When you listen to the White Stripes for Third Man vault releases, do you feel nostalgic?
It’s a catharsis every time. I have been very lucky. If I had been in a scenario where someone made me play keyboards and I didn’t want to, or dress a certain way, I’d look back and say “I’m not really proud of that.” I didn’t grow up in that time period. Almost anything that we recorded, it was something that we wanted to happen. There are times where we would be a listen to live recordings and say, “Oh my God, we played that song way too fast because we were just on fire in the middle of a set and pushing it as hard as we could.” Sometimes, I hear that on Jimi Hendrix recordings too, where his live stuff is so fast and out of tune, and it’s great because it just doesn’t matter. It’s about the attitude.

What advice do you give younger musicians who come to Third Man?
I just know that if I were to hear artists complain, it doesn’t impress me. Being an artist means you have to work harder than everybody else. It’s a responsibility, 24 hours a day. I think about it all day long. If you don’t already have that inside you, like it’s uncontrollable, I don’t know what to tell you.

What new music gives you hope?
All the rock & roll albums coming out this year. The Hives, the Black Keys . . . It’s also great that people still appreciate a band that writes songs like Vampire Weekend and Twenty One Pilots. It’s just really great songwriting.

It’s interesting you mentioned Twenty One Pilots.
I love what they’re doing. First time I saw them was on Saturday Night Live. And I thought “Oh, that’s really great. Another really cool two piece band that can do something really powerful.” I liked what they were doing, playing piano and bass, that guy, the lead singer. And it was strong. And then you’ve got Royal Blood, another really good two-piece band that’s just bad ass.

How long did it take to make the new Raconteurs album?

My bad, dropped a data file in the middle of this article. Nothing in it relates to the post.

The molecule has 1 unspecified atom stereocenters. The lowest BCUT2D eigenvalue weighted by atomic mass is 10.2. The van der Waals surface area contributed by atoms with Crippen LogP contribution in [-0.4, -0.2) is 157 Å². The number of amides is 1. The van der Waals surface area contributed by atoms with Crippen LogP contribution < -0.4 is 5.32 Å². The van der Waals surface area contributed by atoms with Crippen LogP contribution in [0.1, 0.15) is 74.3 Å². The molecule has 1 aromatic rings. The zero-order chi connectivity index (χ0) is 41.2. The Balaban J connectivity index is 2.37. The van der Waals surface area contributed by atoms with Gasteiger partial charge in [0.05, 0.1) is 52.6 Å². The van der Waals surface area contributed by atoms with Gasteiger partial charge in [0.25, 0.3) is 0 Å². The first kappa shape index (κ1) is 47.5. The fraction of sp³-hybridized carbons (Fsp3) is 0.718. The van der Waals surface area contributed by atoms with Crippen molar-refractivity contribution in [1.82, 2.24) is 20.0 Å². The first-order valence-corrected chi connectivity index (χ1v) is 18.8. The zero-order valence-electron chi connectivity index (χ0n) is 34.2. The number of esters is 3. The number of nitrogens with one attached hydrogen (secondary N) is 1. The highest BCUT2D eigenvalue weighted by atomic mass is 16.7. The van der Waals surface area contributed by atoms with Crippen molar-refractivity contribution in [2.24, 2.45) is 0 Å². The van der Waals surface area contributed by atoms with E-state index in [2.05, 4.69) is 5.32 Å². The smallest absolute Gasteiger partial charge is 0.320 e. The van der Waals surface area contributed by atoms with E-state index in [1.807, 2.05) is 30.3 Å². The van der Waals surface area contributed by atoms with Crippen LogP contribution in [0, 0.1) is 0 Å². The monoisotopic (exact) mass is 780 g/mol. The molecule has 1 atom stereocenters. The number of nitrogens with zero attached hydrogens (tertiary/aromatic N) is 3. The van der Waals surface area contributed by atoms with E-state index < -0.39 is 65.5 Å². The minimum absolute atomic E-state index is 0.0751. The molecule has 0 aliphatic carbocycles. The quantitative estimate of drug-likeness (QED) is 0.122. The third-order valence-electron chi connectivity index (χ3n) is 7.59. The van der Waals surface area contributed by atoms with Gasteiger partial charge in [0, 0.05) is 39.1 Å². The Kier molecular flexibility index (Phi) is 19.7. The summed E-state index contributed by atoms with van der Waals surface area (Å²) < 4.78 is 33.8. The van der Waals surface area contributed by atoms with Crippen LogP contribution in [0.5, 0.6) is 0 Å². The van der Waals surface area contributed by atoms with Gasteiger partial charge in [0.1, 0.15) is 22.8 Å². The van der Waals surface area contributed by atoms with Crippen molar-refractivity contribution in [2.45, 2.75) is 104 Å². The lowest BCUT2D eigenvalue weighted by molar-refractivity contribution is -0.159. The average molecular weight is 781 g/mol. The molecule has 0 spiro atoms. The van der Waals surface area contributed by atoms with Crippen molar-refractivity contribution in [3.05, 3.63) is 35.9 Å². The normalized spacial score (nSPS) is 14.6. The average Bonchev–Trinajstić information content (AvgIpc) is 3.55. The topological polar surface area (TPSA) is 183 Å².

No one said, “Hey, we’re making a new album, we’re going on tour.” We just thought, “Let’s just get together and we’ll work out a song, maybe a couple, and see what happens.” And everyone was just so energetic, it was really inspiring. I mean, we had like 30 songs we were working on intensely and we ended up having to say, “Look, we got to settle on a dozen songs here. Because we’ll just keep writing, it’s going so well.” I don’t know how long it all took to get. I can’t really say. Probably weeks, at the end of the day. I can’t really remember.

The Raconteurs at Baby’s All Right in Brooklyn, New York in June. Photograph by Coen Rees for Rolling Stone

One of your best lines is in “Don’t Bother Me”: “You fake punk jacket-liar.”
That’s a funny one. It’s almost like turning a noun into a verb or something like that.

What is that song [with lyrics like ‘The way you look in the mirror / You’re your biggest admirer”] about?

It was just all aggression. It was trying to take out aggression and find a character that can weed that out for you. Some people are very blatant and want to write completely about themselves. I like to work with characters, and you take something from your life at times and then see how it makes any sense.

I remember I wrote a really aggressive song with the White Stripes, what the hell is the name of it. [Pause] “There’s No Home for You Here.” And I was really aggressive, and it was about a boy I knew at the time in the Detroit scene, and I changed the pronouns to female just to shake it all up.

When you do that kind of thing, you almost want to make sure that the rest of your life, you’re not constantly thinking about something that happened to yourself. And when you put it through another character’s eyes, it’s almost like you’re doing a cover song.